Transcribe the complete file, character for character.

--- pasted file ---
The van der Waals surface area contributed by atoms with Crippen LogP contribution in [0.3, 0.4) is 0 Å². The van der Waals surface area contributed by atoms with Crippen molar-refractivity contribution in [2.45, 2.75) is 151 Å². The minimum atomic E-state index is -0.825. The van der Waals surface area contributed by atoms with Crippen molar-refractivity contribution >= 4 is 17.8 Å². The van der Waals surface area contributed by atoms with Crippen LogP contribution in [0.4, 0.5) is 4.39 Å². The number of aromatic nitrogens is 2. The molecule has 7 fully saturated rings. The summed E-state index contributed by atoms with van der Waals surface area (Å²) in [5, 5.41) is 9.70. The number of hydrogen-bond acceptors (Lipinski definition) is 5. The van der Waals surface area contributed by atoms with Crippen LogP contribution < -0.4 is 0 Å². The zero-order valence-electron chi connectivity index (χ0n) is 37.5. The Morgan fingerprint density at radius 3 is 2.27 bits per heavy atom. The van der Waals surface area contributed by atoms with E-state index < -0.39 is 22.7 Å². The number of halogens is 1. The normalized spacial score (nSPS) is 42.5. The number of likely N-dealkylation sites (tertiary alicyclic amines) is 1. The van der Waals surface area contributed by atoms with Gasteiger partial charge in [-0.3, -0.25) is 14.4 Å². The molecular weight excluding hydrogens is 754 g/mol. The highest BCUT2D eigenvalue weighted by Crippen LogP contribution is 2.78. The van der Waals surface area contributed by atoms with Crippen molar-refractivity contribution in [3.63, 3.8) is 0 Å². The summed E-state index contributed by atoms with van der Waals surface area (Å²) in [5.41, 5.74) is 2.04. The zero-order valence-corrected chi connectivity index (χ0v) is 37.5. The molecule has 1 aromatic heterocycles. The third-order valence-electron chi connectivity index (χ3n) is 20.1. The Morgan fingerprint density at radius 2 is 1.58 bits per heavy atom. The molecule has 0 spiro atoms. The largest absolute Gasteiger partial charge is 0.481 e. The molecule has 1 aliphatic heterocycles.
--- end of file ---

The van der Waals surface area contributed by atoms with Crippen LogP contribution in [0.3, 0.4) is 0 Å². The van der Waals surface area contributed by atoms with Crippen molar-refractivity contribution in [2.45, 2.75) is 151 Å². The minimum atomic E-state index is -0.825. The van der Waals surface area contributed by atoms with Crippen molar-refractivity contribution >= 4 is 17.8 Å². The van der Waals surface area contributed by atoms with Crippen LogP contribution in [0.4, 0.5) is 4.39 Å². The number of aromatic nitrogens is 2. The molecule has 7 fully saturated rings. The summed E-state index contributed by atoms with van der Waals surface area (Å²) in [5, 5.41) is 9.70. The number of hydrogen-bond acceptors (Lipinski definition) is 5. The van der Waals surface area contributed by atoms with Crippen LogP contribution < -0.4 is 0 Å². The zero-order valence-electron chi connectivity index (χ0n) is 37.5. The Morgan fingerprint density at radius 3 is 2.27 bits per heavy atom. The van der Waals surface area contributed by atoms with E-state index < -0.39 is 22.7 Å². The number of halogens is 1. The normalized spacial score (nSPS) is 42.5. The number of likely N-dealkylation sites (tertiary alicyclic amines) is 1. The van der Waals surface area contributed by atoms with Gasteiger partial charge in [-0.3, -0.25) is 14.4 Å². The molecular weight excluding hydrogens is 754 g/mol. The highest BCUT2D eigenvalue weighted by Crippen LogP contribution is 2.78. The van der Waals surface area contributed by atoms with Crippen molar-refractivity contribution in [3.63, 3.8) is 0 Å². The summed E-state index contributed by atoms with van der Waals surface area (Å²) in [5.41, 5.74) is 2.04. The zero-order valence-corrected chi connectivity index (χ0v) is 37.5. The molecule has 1 aromatic heterocycles. The third-order valence-electron chi connectivity index (χ3n) is 20.1. The Morgan fingerprint density at radius 2 is 1.58 bits per heavy atom. The molecule has 0 spiro atoms. The largest absolute Gasteiger partial charge is 0.481 e. The molecule has 1 aliphatic heterocycles.